The 51 Countries That Have Banned Corporal Punishment

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Nov. 21, 2016 – Slovenia has become the latest country to ban corporal punishment in all settings, including in the home, after its parliament passed a law late last month amending its law on prevention of family violence.

This reform makes Slovenia the 51st state worldwide to fully prohibit all corporal punishment of children, the 30th Council of Europe member state, and the 21st European Union state to do so.

The new Slovenian legislation entered into force on Nov. 19.

The UN Committee on the Rights of the Child defines corporal punishment as “any punishment in which physical force is used and intended to cause some degree of pain or discomfort, however slight,” and it calls physical punishment “invariably degrading.”

Corporal punishment in schools is banned in 128 states but only 10 percent of children worldwide are protected by laws banning corporal punishment at home and in school.

Sweden was the world’s first country to ban corporal punishment in 1979. Besides Slovenia, two other countries – Mongolia and Paraguay – enacted legislation this year banning corporal punishment in all settings.

A full list of countries that have enacted laws prohibiting violence against children in the home and school is below, courtesy of the Global Initiative to End Corporal Punishment.

2016 - MongoliaParaguaySlovenia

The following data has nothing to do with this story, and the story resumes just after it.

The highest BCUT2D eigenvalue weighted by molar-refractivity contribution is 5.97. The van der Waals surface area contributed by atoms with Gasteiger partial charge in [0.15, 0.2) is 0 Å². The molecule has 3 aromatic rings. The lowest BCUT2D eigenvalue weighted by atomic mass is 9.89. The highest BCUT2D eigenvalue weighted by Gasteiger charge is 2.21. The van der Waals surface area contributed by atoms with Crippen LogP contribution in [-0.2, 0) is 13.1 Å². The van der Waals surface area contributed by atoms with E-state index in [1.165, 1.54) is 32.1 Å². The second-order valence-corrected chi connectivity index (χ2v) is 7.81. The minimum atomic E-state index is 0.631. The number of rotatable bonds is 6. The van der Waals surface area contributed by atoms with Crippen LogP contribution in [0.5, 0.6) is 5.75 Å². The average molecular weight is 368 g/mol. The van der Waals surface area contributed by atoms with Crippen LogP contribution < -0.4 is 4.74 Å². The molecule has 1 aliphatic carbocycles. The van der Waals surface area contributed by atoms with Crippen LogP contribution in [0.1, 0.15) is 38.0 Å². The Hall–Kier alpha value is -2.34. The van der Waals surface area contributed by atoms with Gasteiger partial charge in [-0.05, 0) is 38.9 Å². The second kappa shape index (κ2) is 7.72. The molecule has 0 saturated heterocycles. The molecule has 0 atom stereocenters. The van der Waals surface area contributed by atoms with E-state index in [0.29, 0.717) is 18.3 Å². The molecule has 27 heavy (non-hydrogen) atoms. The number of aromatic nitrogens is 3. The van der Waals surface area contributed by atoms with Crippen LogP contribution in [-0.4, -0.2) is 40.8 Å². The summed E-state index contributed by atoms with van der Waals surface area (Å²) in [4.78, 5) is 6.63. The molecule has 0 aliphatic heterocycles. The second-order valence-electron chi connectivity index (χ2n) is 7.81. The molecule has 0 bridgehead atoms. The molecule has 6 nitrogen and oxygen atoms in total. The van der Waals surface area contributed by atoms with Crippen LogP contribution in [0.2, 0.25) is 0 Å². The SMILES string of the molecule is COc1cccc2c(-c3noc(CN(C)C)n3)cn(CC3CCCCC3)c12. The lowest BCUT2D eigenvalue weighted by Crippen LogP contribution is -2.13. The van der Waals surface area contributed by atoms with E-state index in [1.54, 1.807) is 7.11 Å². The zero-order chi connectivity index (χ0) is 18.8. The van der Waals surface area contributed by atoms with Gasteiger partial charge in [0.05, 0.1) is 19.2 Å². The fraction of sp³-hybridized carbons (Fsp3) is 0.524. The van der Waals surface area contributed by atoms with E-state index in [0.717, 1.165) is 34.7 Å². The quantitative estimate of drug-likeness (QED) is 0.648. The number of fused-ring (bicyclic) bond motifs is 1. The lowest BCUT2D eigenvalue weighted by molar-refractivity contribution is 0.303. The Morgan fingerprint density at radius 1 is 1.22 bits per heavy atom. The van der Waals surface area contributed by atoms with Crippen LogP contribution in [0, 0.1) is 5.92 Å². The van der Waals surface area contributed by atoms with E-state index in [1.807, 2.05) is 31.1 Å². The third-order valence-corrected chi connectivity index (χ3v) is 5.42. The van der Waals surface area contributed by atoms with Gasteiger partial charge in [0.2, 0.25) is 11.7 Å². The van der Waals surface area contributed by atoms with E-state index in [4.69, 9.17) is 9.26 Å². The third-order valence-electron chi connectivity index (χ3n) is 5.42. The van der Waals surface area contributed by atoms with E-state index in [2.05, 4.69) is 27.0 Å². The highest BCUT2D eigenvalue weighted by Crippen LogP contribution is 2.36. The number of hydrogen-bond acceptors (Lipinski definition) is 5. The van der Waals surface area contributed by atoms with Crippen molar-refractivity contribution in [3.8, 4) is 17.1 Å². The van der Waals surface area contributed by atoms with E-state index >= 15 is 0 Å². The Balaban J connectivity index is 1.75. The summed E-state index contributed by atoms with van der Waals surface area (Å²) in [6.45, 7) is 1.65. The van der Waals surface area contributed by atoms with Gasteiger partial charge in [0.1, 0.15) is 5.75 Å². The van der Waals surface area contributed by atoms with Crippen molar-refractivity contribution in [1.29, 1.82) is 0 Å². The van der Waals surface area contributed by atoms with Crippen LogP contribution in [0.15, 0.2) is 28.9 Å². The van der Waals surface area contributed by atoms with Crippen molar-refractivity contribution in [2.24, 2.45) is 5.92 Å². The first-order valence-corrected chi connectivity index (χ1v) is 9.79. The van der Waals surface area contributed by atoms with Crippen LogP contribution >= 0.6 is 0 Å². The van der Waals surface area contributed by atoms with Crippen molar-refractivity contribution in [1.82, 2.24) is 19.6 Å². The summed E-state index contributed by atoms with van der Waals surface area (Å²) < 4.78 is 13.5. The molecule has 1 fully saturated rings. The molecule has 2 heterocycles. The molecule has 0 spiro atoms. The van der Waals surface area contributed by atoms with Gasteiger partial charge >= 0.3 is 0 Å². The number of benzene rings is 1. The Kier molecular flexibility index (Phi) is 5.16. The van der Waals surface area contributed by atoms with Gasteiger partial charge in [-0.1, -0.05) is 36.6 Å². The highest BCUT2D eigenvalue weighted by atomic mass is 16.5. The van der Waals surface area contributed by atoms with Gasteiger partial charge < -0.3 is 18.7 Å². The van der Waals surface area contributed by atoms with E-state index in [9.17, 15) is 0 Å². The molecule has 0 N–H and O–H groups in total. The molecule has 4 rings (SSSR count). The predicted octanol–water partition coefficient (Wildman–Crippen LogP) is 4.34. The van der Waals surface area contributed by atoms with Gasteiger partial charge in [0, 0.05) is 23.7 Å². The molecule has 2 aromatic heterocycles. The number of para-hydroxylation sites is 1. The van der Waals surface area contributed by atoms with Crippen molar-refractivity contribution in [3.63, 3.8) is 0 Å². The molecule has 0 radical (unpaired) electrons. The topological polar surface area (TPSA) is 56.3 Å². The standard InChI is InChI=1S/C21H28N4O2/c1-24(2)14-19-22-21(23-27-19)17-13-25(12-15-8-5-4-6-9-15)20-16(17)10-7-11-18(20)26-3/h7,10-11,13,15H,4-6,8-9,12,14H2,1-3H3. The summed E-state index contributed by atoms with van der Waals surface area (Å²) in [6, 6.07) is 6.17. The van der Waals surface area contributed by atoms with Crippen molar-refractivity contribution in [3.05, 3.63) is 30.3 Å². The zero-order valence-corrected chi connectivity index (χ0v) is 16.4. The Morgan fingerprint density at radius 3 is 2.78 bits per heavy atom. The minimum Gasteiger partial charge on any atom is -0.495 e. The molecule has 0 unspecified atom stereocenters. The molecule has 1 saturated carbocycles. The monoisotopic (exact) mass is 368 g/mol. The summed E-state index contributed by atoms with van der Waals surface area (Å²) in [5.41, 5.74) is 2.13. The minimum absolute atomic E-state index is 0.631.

2015 - BeninIrelandPeru
2014 - AndorraEstoniaNicaraguaSan MarinoArgentinaBoliviaBrazilMalta
2013 - Cabo VerdeHondurasTFYR Macedonia
2011 - South Sudan
2010 - AlbaniaCongo (Republic of)KenyaTunisiaPoland
2008 - LiechtensteinLuxembourgRepublic of MoldovaCosta Rica
2007 - TogoSpainVenezuelaUruguayPortugalNew ZealandNetherlands
2006 - Greece
2005 - Hungary
2004 - RomaniaUkraine
2003 - Iceland
2002 - Turkmenistan
2000 - GermanyIsraelBulgaria
1999 - Croatia
1998 - Latvia
1997 - Denmark
1994 - Cyprus
1989 - Austria
1987 - Norway
1983 - Finland
1979 - Sweden

Related: Ireland Becomes 47th Country to Ban Corporal Punishment

Somalia Ratifies Child Rights Convention, U.S. Sole Holdout

Oct. 1, 2015  - Somalia on Thursday became the 196th country to ratify the Convention on the Rights of the Child when it confirmed its commitment to the treaty at U.N. headquarters in New York on Thursday.

Mogadishu’s ratification leaves the United States as the sole U.N. member state not to have consented to the convention, which is the most ratified treaty in history.

The text was opened for signature on Nov. 20th 1989 and came into force on Sept. 2nd, 1990, after the required number of ratifications.

UN special representative for children in armed conflict, Leila Zerrougi (4th. fr. left) among invitees for deposit of Somali's ratification.

UN special representative for children in armed conflict, Leila Zerrougi (4th. fr. left), among invitees for deposit of Somali’s ratification.

Somalia announced its ratification in January this year but this was not formalized until it deposited what are known as the instruments of ratification with the United Nations treaty office, which it did on Thursday.

The child rights convention requires states to act in the best interests of children and forbids capital punishment for children. It acknowledges that every child has rights, including a right to life, to his or her own name, and to have a relationship with both parents, even if they are separated.

The United States was instrumental in drafting the convention and signed it in 1996, but has not yet ratified the text because it forbids capital punishment and life imprisonment for children.

The full text of the convention is here and the list of countries that have ratified the treaty is here.

- Denis Fitzgerald
@denisfitz